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Tuesday, January 31, 2023

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CO2 in the ground instead of in the air?: The Union puts the traffic light under pressure on the subject of CCS

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For Robert Habeck, it’s the lesser evil: “I’d rather have the CO2 under the ground than in the atmosphere,” said the Economics Minister three weeks ago in a snowstorm in southern Norway. The Green politician had just visited a cement factory – an industry that is known for particularly high CO2 emissions. But in Norway they believe they have found a solution that can also solve Germany’s climate problems: CCS.

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The abbreviation stands for “Carbon Capture and Storage” – i.e. capture and subsequent storage of carbon dioxide. The CO2 is separated from other exhaust gases in a chemical process during production, compressed and can then be dumped underground. Norway is planning this on a large scale under the North Sea in old natural gas production sites. The technology has so far been banned in Germany, but that could change soon. This Thursday, the Union will submit a motion to the Bundestag to enable CCS in this country.

“CO2 removal is not an option, but a must,” it says, because without CCS Germany would miss its climate targets. In addition to the expansion of renewable energies, Germany must also expand energy-efficient production processes. Because in some branches of industry, such as cement production, it is technically hardly possible to switch to climate-neutral processes. “Without these technologies, climate neutrality means de-industrialization,” warns Andreas Jung, the Union’s climate and energy policy spokesman.

Without these technologies, climate neutrality means deindustrialization.

Union politician Andrew Young advocates for CCS.

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The CDU politician calls on the traffic light government to present an overall concept as soon as possible. Jung advocates using the captured CO2 again for other industrial processes. The so-called CCU method would lead to a CO2 recycling economy that would not cause any new emissions. “There are still no concrete initiatives, only vague announcements by Robert Habeck – and then his own party is getting in his way and demonizing our motion for CO2 capture as backward-looking,” criticizes Jung.

Critics see technology as risky, expensive and inefficient

In fact, there has been a dispute over CCS and CCU in Germany for years. Critics consider the technology risky, expensive and inefficient. For fear of leaks, the Greens in particular fought them for a long time, including Habeck when he was Minister of the Environment in Schleswig-Holstein. In the meantime he has changed his attitude: “According to all scientific analyzes the technology is safe,” said Habeck in Norway, for 2023 he has announced an amendment to the carbon dioxide storage law.

But in his party, some CCS seem to be more skeptical than the Realo minister. Party leader Ricarda Lang dealt with the technology during a visit to Norway last year, but the party has not yet issued a resolution paper. CCS must remain the exception for branches of industry in which residual emissions are unavoidable, says Lisa Badum, environmental policy spokeswoman for the Greens in the Bundestag.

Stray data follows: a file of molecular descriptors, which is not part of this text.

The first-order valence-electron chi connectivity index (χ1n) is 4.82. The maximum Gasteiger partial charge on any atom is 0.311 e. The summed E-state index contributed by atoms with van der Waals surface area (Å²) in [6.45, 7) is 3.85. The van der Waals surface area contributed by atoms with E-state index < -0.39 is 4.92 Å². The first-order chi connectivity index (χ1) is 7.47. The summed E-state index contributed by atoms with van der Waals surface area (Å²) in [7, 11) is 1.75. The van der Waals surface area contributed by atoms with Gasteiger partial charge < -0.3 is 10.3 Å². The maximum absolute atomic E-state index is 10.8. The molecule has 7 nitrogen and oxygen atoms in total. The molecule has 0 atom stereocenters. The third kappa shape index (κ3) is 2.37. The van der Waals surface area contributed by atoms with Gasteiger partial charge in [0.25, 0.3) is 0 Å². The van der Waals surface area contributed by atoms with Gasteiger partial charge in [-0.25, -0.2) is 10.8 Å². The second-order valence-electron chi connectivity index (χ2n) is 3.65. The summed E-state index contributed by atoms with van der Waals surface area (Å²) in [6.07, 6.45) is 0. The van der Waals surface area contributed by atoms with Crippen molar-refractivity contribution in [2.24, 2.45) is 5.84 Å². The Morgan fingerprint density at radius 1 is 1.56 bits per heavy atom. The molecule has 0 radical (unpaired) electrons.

For the SPD and the Greens, CCS remains the exception

She fears that not only the cement industry wants to make use of CCS. “I also see fossil candidates who dream of CCS, but first have to decarbonize,” she tells the Tagesspiegel. It is right that the Economics Ministry is now developing a strategy. Badum also wants to stick to the London Protocol, which is intended to protect the seas from pollution. Germany has so far not ratified an opening clause – contrary to what was demanded by the FDP and the Union. A delivery to Norway is currently not possible. “The North Sea is not a good place for a CO2 dump,” Badum clarifies.

The North Sea is not a good place for a CO2 dump.

Lisa Badumenvironmental policy spokeswoman for the Greens, rejects CO2 storage under the North Sea.

Nina Scheer, spokeswoman for energy and climate protection in the SPD parliamentary group, only wants to allow CCS if CO2 emissions are really unavoidable. “Unlike the utilization of CO2, the so-called CCU, there are massive follow-up responsibilities associated with CCS,” she says when asked. If CCS were to be made possible, this should not lead to a reduction in the avoidance of CO2 emissions, says Scheer.

The FDP is pleased that the CCS debate is finally gaining momentum. The Liberals have significantly fewer concerns than the Greens: “Whether and how much CO2 is stored in Germany or exported to Norway, for example, is an economic decision that is best decided by the market,” says Lukas Köhler, Deputy Leader of the FDP in the Bundestag. The Liberals want to use the disagreement among the Greens. “Economics Minister Habeck can therefore rely on the support of the FDP parliamentary group if he wants to enable CCS,” says Köhler.

The liberals have great sympathy for the Union’s motion, but out of consideration for the coalition partners, the FDP will probably reject it. A separate application from Habeck should already be in preparation.

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Source: Tagesspiegel

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